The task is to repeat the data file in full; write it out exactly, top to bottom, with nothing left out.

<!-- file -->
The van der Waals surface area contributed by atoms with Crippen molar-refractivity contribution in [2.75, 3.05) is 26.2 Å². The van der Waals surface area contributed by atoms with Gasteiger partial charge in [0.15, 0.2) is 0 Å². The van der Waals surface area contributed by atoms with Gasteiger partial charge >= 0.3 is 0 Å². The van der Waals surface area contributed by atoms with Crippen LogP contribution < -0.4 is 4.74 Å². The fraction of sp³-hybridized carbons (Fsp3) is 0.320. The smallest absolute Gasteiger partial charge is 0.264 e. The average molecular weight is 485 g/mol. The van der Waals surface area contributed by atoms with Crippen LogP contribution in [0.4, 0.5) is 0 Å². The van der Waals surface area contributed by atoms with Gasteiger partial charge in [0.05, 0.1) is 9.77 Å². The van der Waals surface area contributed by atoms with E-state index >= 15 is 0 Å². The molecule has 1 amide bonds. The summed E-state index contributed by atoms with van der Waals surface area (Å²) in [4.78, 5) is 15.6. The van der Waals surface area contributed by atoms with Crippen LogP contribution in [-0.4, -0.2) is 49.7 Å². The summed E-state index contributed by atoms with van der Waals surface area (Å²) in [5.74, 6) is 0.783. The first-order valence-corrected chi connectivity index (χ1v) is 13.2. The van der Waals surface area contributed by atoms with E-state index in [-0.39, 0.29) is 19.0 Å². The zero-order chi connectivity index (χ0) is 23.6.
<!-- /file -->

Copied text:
The van der Waals surface area contributed by atoms with Crippen molar-refractivity contribution in [2.75, 3.05) is 26.2 Å². The van der Waals surface area contributed by atoms with Gasteiger partial charge in [0.15, 0.2) is 0 Å². The van der Waals surface area contributed by atoms with Gasteiger partial charge >= 0.3 is 0 Å². The van der Waals surface area contributed by atoms with Crippen LogP contribution < -0.4 is 4.74 Å². The fraction of sp³-hybridized carbons (Fsp3) is 0.320. The smallest absolute Gasteiger partial charge is 0.264 e. The average molecular weight is 485 g/mol. The van der Waals surface area contributed by atoms with Crippen LogP contribution in [0.4, 0.5) is 0 Å². The van der Waals surface area contributed by atoms with Gasteiger partial charge in [0.05, 0.1) is 9.77 Å². The van der Waals surface area contributed by atoms with E-state index >= 15 is 0 Å². The molecule has 1 amide bonds. The summed E-state index contributed by atoms with van der Waals surface area (Å²) in [4.78, 5) is 15.6. The van der Waals surface area contributed by atoms with Crippen LogP contribution in [-0.4, -0.2) is 49.7 Å². The summed E-state index contributed by atoms with van der Waals surface area (Å²) in [5.74, 6) is 0.783. The first-order valence-corrected chi connectivity index (χ1v) is 13.2. The van der Waals surface area contributed by atoms with E-state index in [-0.39, 0.29) is 19.0 Å². The zero-order chi connectivity index (χ0) is 23.6.